I do sell my work but don't like posting prices online, so if anyone is seriously interested in something I am doing please inquire by phone at 502-244-8812 or by e-mail at firstname.lastname@example.org
The reds Karoda was asking about were achieved with watercolor paints, a new technique I am really in love with because it lets me partake of two things that make me happy; painting and quilting.
Over the years beginning almost immediately when I first started to make quilts, the pieces I sewed together got larger and larger, so making a quilt for me wasn't about the piecing, and after a time the scale of my appliqued pieces grew too, not that they were every small as in the Baltimore album sense to begin with. Hence my large scale flowers.
I, the person who thinks bigger is better is sitting here now as I am writing, looking at my print/paint surface thinking, "how can I make it larger and keep it portable". You see I want to be able to move it to the window area, but put it away when not in use so it can't be too large. (no place to store it). You know a king size bed could hid a multitude of ... which I do have, if it wasn't for the center support legs. :( . So I think my paint surface will max out at 4' x 6'
Back on subject. The pin into surface I have now is 4 feet by 4 feet and made with two, 1" thick pieces of blue insulation foam board, it is cover with one layer of black acrylic craft felt and right now a much laundered piece of cotton duck canvas.
Not only do I have a width limitation of 4 feet with the painting surface, I also have a width limitations with the fabrics I choose to use which at the moment is silk broadcloth (expensive I think) and Roc-lon bleached white muslin from Joann's (as cheap as it gets). But my happiest discovery in this process was finding "Tidy Pins". I use them instead of 'T" pins, less frustrating when you are removing them after you are done painting. Tidy pins are a Dritz notion and I get them at Joann's, but wait for a 50% off notion sale.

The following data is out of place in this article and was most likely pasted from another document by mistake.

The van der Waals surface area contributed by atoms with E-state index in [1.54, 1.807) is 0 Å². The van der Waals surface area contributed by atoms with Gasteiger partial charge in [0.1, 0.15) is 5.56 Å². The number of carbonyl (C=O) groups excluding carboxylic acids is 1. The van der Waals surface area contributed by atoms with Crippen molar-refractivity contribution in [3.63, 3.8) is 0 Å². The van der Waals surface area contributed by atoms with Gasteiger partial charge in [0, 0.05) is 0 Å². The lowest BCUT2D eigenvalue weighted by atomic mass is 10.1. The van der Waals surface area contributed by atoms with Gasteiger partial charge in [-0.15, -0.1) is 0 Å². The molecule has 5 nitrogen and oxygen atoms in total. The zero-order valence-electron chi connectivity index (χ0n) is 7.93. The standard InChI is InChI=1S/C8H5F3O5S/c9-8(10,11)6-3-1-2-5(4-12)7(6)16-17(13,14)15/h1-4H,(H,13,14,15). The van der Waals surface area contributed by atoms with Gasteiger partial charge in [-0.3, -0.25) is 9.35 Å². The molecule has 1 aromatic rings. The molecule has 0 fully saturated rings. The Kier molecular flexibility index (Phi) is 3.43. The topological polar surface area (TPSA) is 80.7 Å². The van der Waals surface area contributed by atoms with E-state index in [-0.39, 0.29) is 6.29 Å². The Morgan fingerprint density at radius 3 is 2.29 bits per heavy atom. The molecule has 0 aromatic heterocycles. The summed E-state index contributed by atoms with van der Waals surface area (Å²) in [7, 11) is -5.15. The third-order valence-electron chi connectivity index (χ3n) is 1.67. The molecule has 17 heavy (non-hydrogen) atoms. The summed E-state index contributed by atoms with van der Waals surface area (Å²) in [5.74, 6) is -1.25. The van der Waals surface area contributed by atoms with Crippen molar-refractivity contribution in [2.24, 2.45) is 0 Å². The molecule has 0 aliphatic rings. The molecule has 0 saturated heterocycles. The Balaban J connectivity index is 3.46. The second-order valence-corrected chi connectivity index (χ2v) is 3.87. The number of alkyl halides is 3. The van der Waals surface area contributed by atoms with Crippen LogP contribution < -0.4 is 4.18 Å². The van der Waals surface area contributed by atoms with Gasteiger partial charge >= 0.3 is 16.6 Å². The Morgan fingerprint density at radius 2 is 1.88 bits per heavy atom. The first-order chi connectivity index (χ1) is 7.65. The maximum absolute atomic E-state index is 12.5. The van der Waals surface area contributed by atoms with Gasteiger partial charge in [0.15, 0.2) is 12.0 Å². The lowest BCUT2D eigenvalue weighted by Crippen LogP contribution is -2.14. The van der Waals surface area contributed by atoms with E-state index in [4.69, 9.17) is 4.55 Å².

Do I get to Chicago? I've been there twice to teach. There's nothing on my schedule for that neck of the wood at this time, but I will go anywhere a plane flies or I can drive to teach so if you want me to come, let me know. We'll talk fees and other arrangement kind of stuff off-line.
As a side thought; I've had some request too arrange a retreat in the Orlando area in Feb. or Mar., 2011 so if you would like to be on the receiving end of this information when it is finalized, let me know.
And now about the quilting. I started out as a hand quilter and I was a right good one at that IMHO and one who was proud of the way my quilt stitch looked front and back. I never was a stick to one color of thread quilter just so the back would look good kind of gal and I carried this philosophy with me into machine quilting. I did try to choose a backing fabric that helped camouflage all the thread color changes but in the beginning I was more concerned about minimizing my stops and starts. All of this fell away to non-importance once I stopped entering judged/juried quilt shows to concentrate on making work in quantity for exhibitions in galleries and museums where no one looked at or cared about what the back of an art quilt looked like. (Who looks at the back of a painting). But I cared so I made my backs neat by doing all of the quilting and thread painting without a backing fabric and added the backing fabric at the end.